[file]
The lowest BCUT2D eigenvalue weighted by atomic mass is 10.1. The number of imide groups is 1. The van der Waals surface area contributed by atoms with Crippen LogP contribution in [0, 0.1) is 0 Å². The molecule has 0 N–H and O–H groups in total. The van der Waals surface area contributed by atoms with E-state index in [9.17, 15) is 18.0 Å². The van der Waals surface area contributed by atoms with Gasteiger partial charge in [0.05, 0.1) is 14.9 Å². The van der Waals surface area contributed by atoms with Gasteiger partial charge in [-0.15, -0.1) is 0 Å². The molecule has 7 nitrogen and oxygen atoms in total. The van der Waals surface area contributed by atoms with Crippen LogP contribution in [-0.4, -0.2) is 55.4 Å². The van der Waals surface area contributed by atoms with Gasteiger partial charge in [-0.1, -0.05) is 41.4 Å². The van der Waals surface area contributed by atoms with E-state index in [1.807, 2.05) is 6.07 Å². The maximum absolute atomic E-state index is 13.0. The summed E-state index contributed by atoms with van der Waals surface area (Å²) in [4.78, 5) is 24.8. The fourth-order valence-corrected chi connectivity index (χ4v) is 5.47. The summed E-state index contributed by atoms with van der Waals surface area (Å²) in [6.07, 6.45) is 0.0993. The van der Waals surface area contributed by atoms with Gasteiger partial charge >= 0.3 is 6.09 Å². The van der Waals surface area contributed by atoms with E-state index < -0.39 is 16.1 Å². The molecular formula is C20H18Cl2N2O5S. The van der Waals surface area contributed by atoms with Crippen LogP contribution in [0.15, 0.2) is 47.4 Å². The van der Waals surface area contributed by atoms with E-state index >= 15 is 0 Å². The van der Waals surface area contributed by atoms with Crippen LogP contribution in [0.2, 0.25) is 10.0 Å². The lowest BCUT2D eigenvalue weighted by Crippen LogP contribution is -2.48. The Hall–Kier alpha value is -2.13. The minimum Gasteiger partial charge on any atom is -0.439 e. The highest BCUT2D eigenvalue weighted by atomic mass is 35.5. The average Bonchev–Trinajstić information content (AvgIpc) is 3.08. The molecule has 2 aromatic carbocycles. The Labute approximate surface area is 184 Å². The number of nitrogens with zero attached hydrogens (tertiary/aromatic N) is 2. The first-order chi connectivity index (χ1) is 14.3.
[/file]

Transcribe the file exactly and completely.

The lowest BCUT2D eigenvalue weighted by atomic mass is 10.1. The number of imide groups is 1. The van der Waals surface area contributed by atoms with Crippen LogP contribution in [0, 0.1) is 0 Å². The molecule has 0 N–H and O–H groups in total. The van der Waals surface area contributed by atoms with E-state index in [9.17, 15) is 18.0 Å². The van der Waals surface area contributed by atoms with Gasteiger partial charge in [0.05, 0.1) is 14.9 Å². The van der Waals surface area contributed by atoms with Gasteiger partial charge in [-0.15, -0.1) is 0 Å². The molecule has 7 nitrogen and oxygen atoms in total. The van der Waals surface area contributed by atoms with Crippen LogP contribution in [-0.4, -0.2) is 55.4 Å². The van der Waals surface area contributed by atoms with Gasteiger partial charge in [-0.1, -0.05) is 41.4 Å². The van der Waals surface area contributed by atoms with E-state index in [1.807, 2.05) is 6.07 Å². The maximum absolute atomic E-state index is 13.0. The summed E-state index contributed by atoms with van der Waals surface area (Å²) in [4.78, 5) is 24.8. The fourth-order valence-corrected chi connectivity index (χ4v) is 5.47. The summed E-state index contributed by atoms with van der Waals surface area (Å²) in [6.07, 6.45) is 0.0993. The van der Waals surface area contributed by atoms with Gasteiger partial charge >= 0.3 is 6.09 Å². The van der Waals surface area contributed by atoms with E-state index < -0.39 is 16.1 Å². The molecular formula is C20H18Cl2N2O5S. The van der Waals surface area contributed by atoms with Crippen LogP contribution in [0.15, 0.2) is 47.4 Å². The van der Waals surface area contributed by atoms with E-state index >= 15 is 0 Å². The van der Waals surface area contributed by atoms with Crippen LogP contribution in [0.2, 0.25) is 10.0 Å². The lowest BCUT2D eigenvalue weighted by Crippen LogP contribution is -2.48. The Hall–Kier alpha value is -2.13. The minimum Gasteiger partial charge on any atom is -0.439 e. The highest BCUT2D eigenvalue weighted by atomic mass is 35.5. The average Bonchev–Trinajstić information content (AvgIpc) is 3.08. The molecule has 2 aromatic carbocycles. The Labute approximate surface area is 184 Å². The number of nitrogens with zero attached hydrogens (tertiary/aromatic N) is 2. The first-order chi connectivity index (χ1) is 14.3.